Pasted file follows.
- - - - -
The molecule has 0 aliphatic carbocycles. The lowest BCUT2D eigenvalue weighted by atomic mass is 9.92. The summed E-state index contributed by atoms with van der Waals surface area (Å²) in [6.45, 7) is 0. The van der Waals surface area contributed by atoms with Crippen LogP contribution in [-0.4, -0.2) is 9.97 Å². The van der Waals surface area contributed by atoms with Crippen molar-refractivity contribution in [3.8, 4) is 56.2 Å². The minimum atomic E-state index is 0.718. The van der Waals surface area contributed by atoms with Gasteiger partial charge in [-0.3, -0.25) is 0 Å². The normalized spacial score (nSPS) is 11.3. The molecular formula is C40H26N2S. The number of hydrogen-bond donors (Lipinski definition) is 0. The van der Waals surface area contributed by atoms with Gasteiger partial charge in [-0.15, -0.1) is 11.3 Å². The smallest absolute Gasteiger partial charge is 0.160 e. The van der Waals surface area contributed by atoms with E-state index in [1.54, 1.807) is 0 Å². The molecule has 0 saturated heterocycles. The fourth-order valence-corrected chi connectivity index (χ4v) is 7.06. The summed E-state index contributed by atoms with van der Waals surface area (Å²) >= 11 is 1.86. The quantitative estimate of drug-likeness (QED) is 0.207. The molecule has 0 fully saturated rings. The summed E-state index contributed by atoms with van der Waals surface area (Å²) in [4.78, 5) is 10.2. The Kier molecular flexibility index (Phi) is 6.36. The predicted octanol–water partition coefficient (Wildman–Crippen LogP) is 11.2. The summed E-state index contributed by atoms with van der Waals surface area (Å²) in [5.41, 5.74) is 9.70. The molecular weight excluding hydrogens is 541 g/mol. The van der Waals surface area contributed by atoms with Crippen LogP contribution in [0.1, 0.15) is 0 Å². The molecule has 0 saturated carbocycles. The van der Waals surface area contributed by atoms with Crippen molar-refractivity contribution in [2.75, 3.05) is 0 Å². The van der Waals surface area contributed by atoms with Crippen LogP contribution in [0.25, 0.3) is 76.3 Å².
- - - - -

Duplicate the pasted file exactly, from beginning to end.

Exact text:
The molecule has 0 aliphatic carbocycles. The lowest BCUT2D eigenvalue weighted by atomic mass is 9.92. The summed E-state index contributed by atoms with van der Waals surface area (Å²) in [6.45, 7) is 0. The van der Waals surface area contributed by atoms with Crippen LogP contribution in [-0.4, -0.2) is 9.97 Å². The van der Waals surface area contributed by atoms with Crippen molar-refractivity contribution in [3.8, 4) is 56.2 Å². The minimum atomic E-state index is 0.718. The van der Waals surface area contributed by atoms with Gasteiger partial charge in [-0.3, -0.25) is 0 Å². The normalized spacial score (nSPS) is 11.3. The molecular formula is C40H26N2S. The number of hydrogen-bond donors (Lipinski definition) is 0. The van der Waals surface area contributed by atoms with Gasteiger partial charge in [-0.15, -0.1) is 11.3 Å². The smallest absolute Gasteiger partial charge is 0.160 e. The van der Waals surface area contributed by atoms with E-state index in [1.54, 1.807) is 0 Å². The molecule has 0 saturated heterocycles. The fourth-order valence-corrected chi connectivity index (χ4v) is 7.06. The summed E-state index contributed by atoms with van der Waals surface area (Å²) >= 11 is 1.86. The quantitative estimate of drug-likeness (QED) is 0.207. The molecule has 0 fully saturated rings. The summed E-state index contributed by atoms with van der Waals surface area (Å²) in [4.78, 5) is 10.2. The Kier molecular flexibility index (Phi) is 6.36. The predicted octanol–water partition coefficient (Wildman–Crippen LogP) is 11.2. The summed E-state index contributed by atoms with van der Waals surface area (Å²) in [5.41, 5.74) is 9.70. The molecular weight excluding hydrogens is 541 g/mol. The van der Waals surface area contributed by atoms with Crippen LogP contribution in [0.1, 0.15) is 0 Å². The molecule has 0 saturated carbocycles. The van der Waals surface area contributed by atoms with Crippen molar-refractivity contribution in [2.75, 3.05) is 0 Å². The van der Waals surface area contributed by atoms with Crippen LogP contribution in [0.25, 0.3) is 76.3 Å².